Speakers Announced for CITIG 9
The Ninth Canadian Public Safety Interoperability Workshop, widely known as CITIG Nine, is around the corner, and our full agenda is nearly ready for broad distribution. We are compiling a great line-up and can confirm the following speakers:
- Retired OPP Commissioner Chris Lewis, C.O.M. speaking about leadership in complex times
- FirstNet’s TJ Kennedy on the public safety broadband efforts in the U.S.
- Assistant Deputy Minister Stephen Beckett on interoperability in Ontario
- A case study look at the “Ottawa Shootings” and “Saskatchewan Wild Fire Response”
- Updates and special guest speakers on key issues such as Next Generation 9-1-1, public safety broadband and cross-border interoperability
Our flagship event occurs from November 29 to December 2, 2014 in Toronto. Limited exhibit spaces and sponsorship opportunities are still available. This event will sell out, so don't miss out. Visit our event page.
Have Your Say on NG 9-1-1
Canada’s 9-1-1 system will undergo significant changes over the next few years as it evolves beyond traditional voice 9-1-1 networks that have been in place for decades. These advancements are referred to as Next Generation (NG) 9-1-1. We need your input to get a sense of current status with NG 9-1-1 across Canada, and obtain possible future vision for how NG 9-1-1 can roll out.
Help us help your jurisdiction by completing a short survey (about 15 minutes to complete). This survey was developed by the Canadian NG 9-1-1 Coalition. The Coalition is comprised of 9-1-1 experts and representatives at the provincial, territorial and municipal level across Canada.
To complete the survey, please click on one of the links below:
The deadline to complete the survey is September 15, 2015.
Priority and Quality of Service for Public Safety in the NPSBN
On August 19, 2015, the National Public Safety Telecommunications Council (NPSTC) presented a report on public safety priority and quality of service (PQoS) needs and use cases for the 700 MHz Nationwide Public Safety Broadband Network (NPSBN). This 2015 document, constructed through a collaborative effort between public safety users, government representatives, and members from industry is an update of a report originally issued in 2012.
The report captures key needs that will allow LTE technology to complement the existing public safety workflow and not detract responders from their mission. Download your copy here.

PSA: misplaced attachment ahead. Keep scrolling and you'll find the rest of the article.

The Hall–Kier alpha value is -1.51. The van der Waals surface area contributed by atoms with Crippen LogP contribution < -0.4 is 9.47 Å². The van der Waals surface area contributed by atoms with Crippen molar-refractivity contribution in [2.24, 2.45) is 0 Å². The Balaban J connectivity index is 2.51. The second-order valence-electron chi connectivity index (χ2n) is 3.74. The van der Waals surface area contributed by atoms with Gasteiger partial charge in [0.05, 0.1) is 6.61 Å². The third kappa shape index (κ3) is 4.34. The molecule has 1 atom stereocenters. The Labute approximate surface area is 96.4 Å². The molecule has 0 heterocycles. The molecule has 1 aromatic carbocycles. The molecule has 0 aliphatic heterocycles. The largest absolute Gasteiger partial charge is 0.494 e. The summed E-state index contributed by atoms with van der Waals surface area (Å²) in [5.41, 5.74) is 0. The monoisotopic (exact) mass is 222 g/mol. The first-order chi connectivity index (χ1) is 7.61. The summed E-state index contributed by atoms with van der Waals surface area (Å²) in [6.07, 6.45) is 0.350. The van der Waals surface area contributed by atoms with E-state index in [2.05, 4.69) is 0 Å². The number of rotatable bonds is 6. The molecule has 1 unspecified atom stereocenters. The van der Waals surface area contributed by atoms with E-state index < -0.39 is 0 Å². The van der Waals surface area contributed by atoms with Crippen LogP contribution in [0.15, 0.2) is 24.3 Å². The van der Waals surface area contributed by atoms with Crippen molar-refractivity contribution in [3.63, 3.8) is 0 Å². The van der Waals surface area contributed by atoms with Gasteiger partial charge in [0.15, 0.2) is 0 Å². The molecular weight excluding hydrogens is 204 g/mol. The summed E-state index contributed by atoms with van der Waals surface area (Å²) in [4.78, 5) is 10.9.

Industry Canada Releases Bulletin on Interoperability Channels Available along U.S./Canadian Border
One of the tasks defined under the Communications Interoperability Action Plan for Canada is the identification of cross-border interoperability channels that are available nationwide and along the Canada-US border. Industry Canada was designated as the coordinator for this task. Throughout the years, Industry Canada has identified interoperability channels in various frequency bands. This technical bulletin provides a detailed list of the interoperability channels identified in the bands 220 MHz, 700 MHz, and 800 MHz. These interoperability channels can be used nationwide in Canada and, where specified, for Canada-US interoperability operations. Download your copy here.
Cross Border White Paper Report Released
CITIG and the National Public Safety Telecommunications Council (NPSTC) are pleased to announce the publication of their Cross Border Communications Report: Barriers, Opportunities, and Solutions for Border Area Emergency Responders, a comprehensive study of cross border public safety communications at the local first responder level. The report is designed to clarify legal and regulatory policies, identify best practices and examples of interoperability excellence, and advance specific recommendations to enhance public safety communications at the national border.
See CITIG’s new Cross Border page to download the report, join the cross border working group and access a variety of documents.
NPSTC Radio Programming Capability Requirements (PCR) Announces Critical Programming Tool
Of great interest to anyone who programs P25 Land Mobile Radios, the National Public Safety Telecommunications Council (NPSTC) Radio PCR Working Group has completed a radio Programming and Management tool (PAM). This tool uses an Excel spreadsheet to capture specific P25 radio programming data fields. Radio programming is very complex with many data fields that assign frequencies, IDs, features, and options. A slight error during the programming process will prohibit the radio from accessing a trunking system or conventional channel when the radio is used. This issue impacts public safety agencies using radio equipment from multiple vendors. It also creates a huge safety issue at the scene of a major incident when large quantities of radios need to be programmed for mutual aid use. To read the full report and download the tool visit NPSTC's Web site at these links:
This site is administered by volunteers committed to advancing public safety communications interoperability
and kindly hosted by the York Regional Police Service.